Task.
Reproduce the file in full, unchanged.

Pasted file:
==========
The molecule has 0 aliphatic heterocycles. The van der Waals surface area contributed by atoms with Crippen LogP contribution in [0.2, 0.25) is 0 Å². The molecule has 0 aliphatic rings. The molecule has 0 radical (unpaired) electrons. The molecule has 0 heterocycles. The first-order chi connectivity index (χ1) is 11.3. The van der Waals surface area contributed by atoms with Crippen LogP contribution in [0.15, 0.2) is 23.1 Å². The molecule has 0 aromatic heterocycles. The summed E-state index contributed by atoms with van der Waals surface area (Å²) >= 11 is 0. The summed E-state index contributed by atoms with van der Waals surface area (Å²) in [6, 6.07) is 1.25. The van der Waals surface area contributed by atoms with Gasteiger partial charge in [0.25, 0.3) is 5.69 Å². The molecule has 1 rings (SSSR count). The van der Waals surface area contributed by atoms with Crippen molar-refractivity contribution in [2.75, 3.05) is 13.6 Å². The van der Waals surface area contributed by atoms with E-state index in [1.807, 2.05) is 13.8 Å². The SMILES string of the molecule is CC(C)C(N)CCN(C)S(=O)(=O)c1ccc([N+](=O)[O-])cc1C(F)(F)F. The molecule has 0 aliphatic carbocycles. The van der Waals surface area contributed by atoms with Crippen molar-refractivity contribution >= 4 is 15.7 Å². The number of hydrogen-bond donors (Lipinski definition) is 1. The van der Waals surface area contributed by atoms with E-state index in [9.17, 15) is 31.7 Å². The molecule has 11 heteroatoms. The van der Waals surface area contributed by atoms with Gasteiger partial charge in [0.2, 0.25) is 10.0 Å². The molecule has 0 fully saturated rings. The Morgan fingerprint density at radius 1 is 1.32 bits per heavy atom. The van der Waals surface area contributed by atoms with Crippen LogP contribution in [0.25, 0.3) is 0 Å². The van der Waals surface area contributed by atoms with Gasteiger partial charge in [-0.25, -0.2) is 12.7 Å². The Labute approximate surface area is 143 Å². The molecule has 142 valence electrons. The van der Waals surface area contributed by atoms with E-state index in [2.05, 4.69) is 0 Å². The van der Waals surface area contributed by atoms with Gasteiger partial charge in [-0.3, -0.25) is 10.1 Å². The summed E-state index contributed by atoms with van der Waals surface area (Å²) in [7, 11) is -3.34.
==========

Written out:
The molecule has 0 aliphatic heterocycles. The van der Waals surface area contributed by atoms with Crippen LogP contribution in [0.2, 0.25) is 0 Å². The molecule has 0 aliphatic rings. The molecule has 0 radical (unpaired) electrons. The molecule has 0 heterocycles. The first-order chi connectivity index (χ1) is 11.3. The van der Waals surface area contributed by atoms with Crippen LogP contribution in [0.15, 0.2) is 23.1 Å². The molecule has 0 aromatic heterocycles. The summed E-state index contributed by atoms with van der Waals surface area (Å²) >= 11 is 0. The summed E-state index contributed by atoms with van der Waals surface area (Å²) in [6, 6.07) is 1.25. The van der Waals surface area contributed by atoms with Gasteiger partial charge in [0.25, 0.3) is 5.69 Å². The molecule has 1 rings (SSSR count). The van der Waals surface area contributed by atoms with Crippen molar-refractivity contribution in [2.75, 3.05) is 13.6 Å². The van der Waals surface area contributed by atoms with E-state index in [1.807, 2.05) is 13.8 Å². The SMILES string of the molecule is CC(C)C(N)CCN(C)S(=O)(=O)c1ccc([N+](=O)[O-])cc1C(F)(F)F. The molecule has 0 aliphatic carbocycles. The van der Waals surface area contributed by atoms with Crippen molar-refractivity contribution >= 4 is 15.7 Å². The number of hydrogen-bond donors (Lipinski definition) is 1. The van der Waals surface area contributed by atoms with E-state index in [9.17, 15) is 31.7 Å². The molecule has 11 heteroatoms. The van der Waals surface area contributed by atoms with Gasteiger partial charge in [0.2, 0.25) is 10.0 Å². The molecule has 0 fully saturated rings. The Morgan fingerprint density at radius 1 is 1.32 bits per heavy atom. The van der Waals surface area contributed by atoms with Crippen LogP contribution in [0.25, 0.3) is 0 Å². The van der Waals surface area contributed by atoms with Gasteiger partial charge in [-0.25, -0.2) is 12.7 Å². The Labute approximate surface area is 143 Å². The molecule has 142 valence electrons. The van der Waals surface area contributed by atoms with E-state index in [2.05, 4.69) is 0 Å². The van der Waals surface area contributed by atoms with Gasteiger partial charge in [-0.3, -0.25) is 10.1 Å². The summed E-state index contributed by atoms with van der Waals surface area (Å²) in [7, 11) is -3.34.